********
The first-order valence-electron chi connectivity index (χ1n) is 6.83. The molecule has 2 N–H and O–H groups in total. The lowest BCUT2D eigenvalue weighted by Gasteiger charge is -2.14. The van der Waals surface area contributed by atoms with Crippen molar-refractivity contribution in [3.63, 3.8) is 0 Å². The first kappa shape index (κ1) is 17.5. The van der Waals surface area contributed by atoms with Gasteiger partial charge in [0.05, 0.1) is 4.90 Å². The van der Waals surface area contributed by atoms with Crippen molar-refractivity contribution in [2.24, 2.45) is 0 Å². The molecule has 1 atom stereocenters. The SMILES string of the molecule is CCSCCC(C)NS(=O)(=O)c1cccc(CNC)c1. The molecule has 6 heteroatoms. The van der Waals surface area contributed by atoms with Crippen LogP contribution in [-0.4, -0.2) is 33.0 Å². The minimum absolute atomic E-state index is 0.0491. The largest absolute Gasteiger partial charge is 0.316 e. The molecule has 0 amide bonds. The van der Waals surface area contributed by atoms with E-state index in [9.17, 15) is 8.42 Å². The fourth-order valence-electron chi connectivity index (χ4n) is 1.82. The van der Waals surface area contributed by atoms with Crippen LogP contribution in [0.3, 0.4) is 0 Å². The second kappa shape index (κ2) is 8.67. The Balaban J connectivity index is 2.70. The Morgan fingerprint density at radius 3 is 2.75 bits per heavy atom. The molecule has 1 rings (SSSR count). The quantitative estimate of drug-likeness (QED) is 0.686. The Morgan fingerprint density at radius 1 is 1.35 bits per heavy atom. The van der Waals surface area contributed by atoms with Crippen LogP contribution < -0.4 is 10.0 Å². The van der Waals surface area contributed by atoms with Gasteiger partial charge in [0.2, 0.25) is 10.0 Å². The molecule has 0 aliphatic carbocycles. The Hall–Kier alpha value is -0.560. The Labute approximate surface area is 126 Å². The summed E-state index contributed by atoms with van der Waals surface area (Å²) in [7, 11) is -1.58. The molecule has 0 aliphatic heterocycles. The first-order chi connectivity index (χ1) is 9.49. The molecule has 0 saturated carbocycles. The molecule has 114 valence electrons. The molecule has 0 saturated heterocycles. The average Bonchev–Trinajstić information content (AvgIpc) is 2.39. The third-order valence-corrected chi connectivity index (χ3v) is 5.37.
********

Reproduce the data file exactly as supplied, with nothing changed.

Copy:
The first-order valence-electron chi connectivity index (χ1n) is 6.83. The molecule has 2 N–H and O–H groups in total. The lowest BCUT2D eigenvalue weighted by Gasteiger charge is -2.14. The van der Waals surface area contributed by atoms with Crippen molar-refractivity contribution in [3.63, 3.8) is 0 Å². The first kappa shape index (κ1) is 17.5. The van der Waals surface area contributed by atoms with Gasteiger partial charge in [0.05, 0.1) is 4.90 Å². The van der Waals surface area contributed by atoms with Crippen molar-refractivity contribution in [2.24, 2.45) is 0 Å². The molecule has 1 atom stereocenters. The SMILES string of the molecule is CCSCCC(C)NS(=O)(=O)c1cccc(CNC)c1. The molecule has 6 heteroatoms. The van der Waals surface area contributed by atoms with Crippen LogP contribution in [-0.4, -0.2) is 33.0 Å². The minimum absolute atomic E-state index is 0.0491. The largest absolute Gasteiger partial charge is 0.316 e. The molecule has 0 amide bonds. The van der Waals surface area contributed by atoms with E-state index in [9.17, 15) is 8.42 Å². The fourth-order valence-electron chi connectivity index (χ4n) is 1.82. The van der Waals surface area contributed by atoms with Crippen LogP contribution in [0.3, 0.4) is 0 Å². The second kappa shape index (κ2) is 8.67. The Balaban J connectivity index is 2.70. The Morgan fingerprint density at radius 3 is 2.75 bits per heavy atom. The molecule has 1 rings (SSSR count). The quantitative estimate of drug-likeness (QED) is 0.686. The Morgan fingerprint density at radius 1 is 1.35 bits per heavy atom. The van der Waals surface area contributed by atoms with Crippen LogP contribution < -0.4 is 10.0 Å². The van der Waals surface area contributed by atoms with Gasteiger partial charge in [0.2, 0.25) is 10.0 Å². The molecule has 0 aliphatic carbocycles. The Hall–Kier alpha value is -0.560. The Labute approximate surface area is 126 Å². The summed E-state index contributed by atoms with van der Waals surface area (Å²) in [7, 11) is -1.58. The molecule has 0 aliphatic heterocycles. The first-order chi connectivity index (χ1) is 9.49. The molecule has 0 saturated carbocycles. The molecule has 114 valence electrons. The molecule has 0 saturated heterocycles. The average Bonchev–Trinajstić information content (AvgIpc) is 2.39. The third-order valence-corrected chi connectivity index (χ3v) is 5.37.